Feather Pecking

Cockerel with feather pecking damage
Example of signs of feather pecking behaviour

Feather pecking is a potentially serious issue in chickens. At best it can look rather scruffy, but at worst it can result in chicken death. Take a look at Peter Pecker in the photo. Notice his cream coloured feathers (his saddle) have v-shaped tips. This is classic feather pecking behaviour. The feather pattern of plucking is known as barbering.

The hens in his flock are being over attentive and because he is a kindly cockerel, he is letting them do it. He sees it as a mutual preening exercise which is a normal type of behaviour in birds. They often preen each other as it cements their bonds, however this can continue to a destructive level. Eventually the barbering gets closer and closer to the skin and if it does not stop then it becomes a feather pecking habit. Chickens will then start to attack the pin or blood feathers as they are starting to poke through the skin. This will draw blood and blood is bad. Chickens then begin to actively hunt feathers especially those of chickens that are lower down the pecking order. They do not know when to stop when they start to draw blood and it can turn fatal.

The reasons behind feather pecking are complex and not well understood. Some people believe that the hens realise they have a deficiency in protein and eat feathers to make up the deficit. Others think it is a boredom or a stress response. In parrots that is surely the reason but is it still the case for chickens? There could be a similarity for sure. Allo preening (bird mutual preening) is a bonding and very natural behaviour so we may be just guessing. It is all too easy to attach human emotions and reasons behind animal behaviour. At the end of the day we can only make assumptions but not know for sure.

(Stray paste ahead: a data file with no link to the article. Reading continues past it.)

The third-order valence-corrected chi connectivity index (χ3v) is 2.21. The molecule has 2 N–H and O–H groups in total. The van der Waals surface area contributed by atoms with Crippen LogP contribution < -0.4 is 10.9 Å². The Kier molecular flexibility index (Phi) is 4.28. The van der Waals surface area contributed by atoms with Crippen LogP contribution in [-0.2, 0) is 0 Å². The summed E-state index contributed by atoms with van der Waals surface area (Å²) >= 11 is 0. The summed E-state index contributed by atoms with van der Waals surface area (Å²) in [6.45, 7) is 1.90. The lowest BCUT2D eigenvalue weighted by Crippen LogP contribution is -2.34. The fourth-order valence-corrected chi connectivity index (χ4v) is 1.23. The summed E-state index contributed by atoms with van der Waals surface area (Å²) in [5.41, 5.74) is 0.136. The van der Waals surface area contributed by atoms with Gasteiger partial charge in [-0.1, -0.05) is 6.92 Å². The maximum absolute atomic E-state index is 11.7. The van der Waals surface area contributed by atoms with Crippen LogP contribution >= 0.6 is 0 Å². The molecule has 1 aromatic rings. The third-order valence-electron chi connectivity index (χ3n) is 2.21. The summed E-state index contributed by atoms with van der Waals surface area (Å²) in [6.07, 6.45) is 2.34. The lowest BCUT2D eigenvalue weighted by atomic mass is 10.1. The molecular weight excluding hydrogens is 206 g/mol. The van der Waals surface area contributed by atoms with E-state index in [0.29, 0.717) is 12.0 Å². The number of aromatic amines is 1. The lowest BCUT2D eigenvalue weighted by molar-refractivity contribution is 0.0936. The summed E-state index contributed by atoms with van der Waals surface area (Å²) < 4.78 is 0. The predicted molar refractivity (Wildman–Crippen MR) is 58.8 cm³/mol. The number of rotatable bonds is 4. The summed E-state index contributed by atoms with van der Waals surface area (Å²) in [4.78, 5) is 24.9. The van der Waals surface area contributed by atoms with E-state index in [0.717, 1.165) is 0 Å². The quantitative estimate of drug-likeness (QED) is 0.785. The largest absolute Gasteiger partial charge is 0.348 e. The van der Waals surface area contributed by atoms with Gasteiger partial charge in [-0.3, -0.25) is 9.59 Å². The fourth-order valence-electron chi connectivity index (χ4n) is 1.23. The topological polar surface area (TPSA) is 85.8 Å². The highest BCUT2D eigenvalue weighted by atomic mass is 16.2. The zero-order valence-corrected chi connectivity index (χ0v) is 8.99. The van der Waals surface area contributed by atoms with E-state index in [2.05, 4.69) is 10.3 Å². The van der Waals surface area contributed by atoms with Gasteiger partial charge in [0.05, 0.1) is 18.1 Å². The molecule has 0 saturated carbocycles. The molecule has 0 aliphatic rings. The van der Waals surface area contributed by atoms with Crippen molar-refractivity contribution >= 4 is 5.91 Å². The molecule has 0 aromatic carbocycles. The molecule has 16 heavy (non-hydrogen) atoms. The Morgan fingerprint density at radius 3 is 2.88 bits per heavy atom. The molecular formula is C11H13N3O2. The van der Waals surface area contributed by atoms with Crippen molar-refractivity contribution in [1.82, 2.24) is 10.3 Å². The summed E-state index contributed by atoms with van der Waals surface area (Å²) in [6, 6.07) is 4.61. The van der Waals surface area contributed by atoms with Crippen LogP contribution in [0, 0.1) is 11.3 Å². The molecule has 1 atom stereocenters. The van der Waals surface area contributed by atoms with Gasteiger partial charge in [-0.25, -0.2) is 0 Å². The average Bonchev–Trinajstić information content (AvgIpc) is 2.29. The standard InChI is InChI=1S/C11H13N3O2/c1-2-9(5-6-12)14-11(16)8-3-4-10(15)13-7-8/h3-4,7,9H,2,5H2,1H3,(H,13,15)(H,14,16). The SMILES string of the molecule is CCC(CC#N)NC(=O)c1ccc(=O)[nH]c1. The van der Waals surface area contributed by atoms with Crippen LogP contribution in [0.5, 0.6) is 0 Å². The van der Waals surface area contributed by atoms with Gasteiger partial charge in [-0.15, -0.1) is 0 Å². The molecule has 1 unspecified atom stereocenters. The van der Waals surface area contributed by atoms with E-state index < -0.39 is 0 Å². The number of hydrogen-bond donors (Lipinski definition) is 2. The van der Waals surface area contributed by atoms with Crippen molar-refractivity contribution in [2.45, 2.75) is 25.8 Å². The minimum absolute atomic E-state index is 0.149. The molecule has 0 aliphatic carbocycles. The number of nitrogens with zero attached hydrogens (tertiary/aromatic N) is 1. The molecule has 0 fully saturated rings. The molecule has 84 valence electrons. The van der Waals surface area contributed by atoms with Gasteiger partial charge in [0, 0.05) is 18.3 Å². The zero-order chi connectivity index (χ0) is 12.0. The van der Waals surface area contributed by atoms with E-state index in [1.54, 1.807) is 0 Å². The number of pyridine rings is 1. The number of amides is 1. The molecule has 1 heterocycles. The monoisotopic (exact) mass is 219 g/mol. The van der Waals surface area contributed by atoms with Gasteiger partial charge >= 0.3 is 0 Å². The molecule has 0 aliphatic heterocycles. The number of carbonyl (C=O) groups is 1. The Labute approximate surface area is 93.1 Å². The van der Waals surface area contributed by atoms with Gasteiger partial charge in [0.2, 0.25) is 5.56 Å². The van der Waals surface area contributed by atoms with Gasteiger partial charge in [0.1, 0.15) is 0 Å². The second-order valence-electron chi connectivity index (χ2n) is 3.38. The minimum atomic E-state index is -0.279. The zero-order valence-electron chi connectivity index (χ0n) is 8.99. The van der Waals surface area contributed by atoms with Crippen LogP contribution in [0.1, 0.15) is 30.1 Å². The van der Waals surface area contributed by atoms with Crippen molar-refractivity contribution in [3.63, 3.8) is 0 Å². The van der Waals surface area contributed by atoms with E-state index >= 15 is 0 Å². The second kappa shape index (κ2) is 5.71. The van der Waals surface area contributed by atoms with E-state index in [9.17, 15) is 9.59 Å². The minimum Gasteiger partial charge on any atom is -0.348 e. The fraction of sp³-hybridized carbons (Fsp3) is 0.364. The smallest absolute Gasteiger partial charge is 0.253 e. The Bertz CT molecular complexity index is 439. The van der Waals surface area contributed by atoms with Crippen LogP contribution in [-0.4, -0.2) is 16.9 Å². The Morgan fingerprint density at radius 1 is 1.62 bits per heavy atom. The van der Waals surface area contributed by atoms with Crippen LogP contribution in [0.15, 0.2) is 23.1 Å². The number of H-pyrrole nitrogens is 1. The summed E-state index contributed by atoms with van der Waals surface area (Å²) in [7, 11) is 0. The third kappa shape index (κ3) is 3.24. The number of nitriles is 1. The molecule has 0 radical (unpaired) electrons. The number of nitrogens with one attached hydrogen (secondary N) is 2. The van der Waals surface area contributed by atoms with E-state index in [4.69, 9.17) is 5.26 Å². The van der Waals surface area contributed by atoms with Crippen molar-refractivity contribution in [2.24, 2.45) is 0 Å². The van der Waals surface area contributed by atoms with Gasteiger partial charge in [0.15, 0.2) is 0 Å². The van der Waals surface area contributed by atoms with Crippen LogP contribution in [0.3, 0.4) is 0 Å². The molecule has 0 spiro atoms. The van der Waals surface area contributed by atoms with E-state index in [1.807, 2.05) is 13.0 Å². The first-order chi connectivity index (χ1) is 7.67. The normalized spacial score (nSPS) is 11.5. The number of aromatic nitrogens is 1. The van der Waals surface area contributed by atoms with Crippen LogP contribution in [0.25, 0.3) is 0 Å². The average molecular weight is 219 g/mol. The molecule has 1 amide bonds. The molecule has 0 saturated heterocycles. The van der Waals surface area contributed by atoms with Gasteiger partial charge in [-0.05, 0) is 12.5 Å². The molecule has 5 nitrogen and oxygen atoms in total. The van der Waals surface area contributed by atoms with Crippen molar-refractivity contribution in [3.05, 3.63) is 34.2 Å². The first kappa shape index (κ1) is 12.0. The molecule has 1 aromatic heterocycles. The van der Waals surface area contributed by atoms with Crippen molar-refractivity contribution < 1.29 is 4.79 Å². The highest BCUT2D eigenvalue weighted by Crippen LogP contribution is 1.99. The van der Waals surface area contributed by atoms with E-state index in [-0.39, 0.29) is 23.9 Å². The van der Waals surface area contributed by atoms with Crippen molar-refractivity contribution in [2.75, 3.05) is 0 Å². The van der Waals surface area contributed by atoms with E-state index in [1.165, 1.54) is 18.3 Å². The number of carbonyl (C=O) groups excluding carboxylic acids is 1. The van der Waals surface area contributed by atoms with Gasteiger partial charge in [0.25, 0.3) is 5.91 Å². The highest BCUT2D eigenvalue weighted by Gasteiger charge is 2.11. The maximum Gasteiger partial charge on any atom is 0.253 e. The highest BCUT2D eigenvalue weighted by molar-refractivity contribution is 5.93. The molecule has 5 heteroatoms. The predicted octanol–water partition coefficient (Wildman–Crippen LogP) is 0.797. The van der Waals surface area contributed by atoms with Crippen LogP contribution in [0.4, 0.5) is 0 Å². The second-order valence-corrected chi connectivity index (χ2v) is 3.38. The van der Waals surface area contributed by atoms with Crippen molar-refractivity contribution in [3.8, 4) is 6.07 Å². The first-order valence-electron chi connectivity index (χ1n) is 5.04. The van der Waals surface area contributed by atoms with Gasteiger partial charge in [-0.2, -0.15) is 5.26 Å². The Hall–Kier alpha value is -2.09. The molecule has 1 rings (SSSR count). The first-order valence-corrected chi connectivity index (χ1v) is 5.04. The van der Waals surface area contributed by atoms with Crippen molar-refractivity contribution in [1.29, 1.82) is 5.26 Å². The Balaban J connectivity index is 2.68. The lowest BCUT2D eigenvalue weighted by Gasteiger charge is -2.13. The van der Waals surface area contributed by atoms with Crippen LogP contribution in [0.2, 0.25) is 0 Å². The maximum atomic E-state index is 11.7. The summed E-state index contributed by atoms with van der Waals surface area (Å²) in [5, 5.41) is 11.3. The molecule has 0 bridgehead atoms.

One thing is for sure, when the birds are in a moulting period and every bird is in the same state of undress then they actually (mostly) leave each other alone and stop the feather pecking to allow the feathers to re-grow. Maybe it is more to do with the heightened stress of hormone surges during the peak laying and fertility periods of spring and summer.

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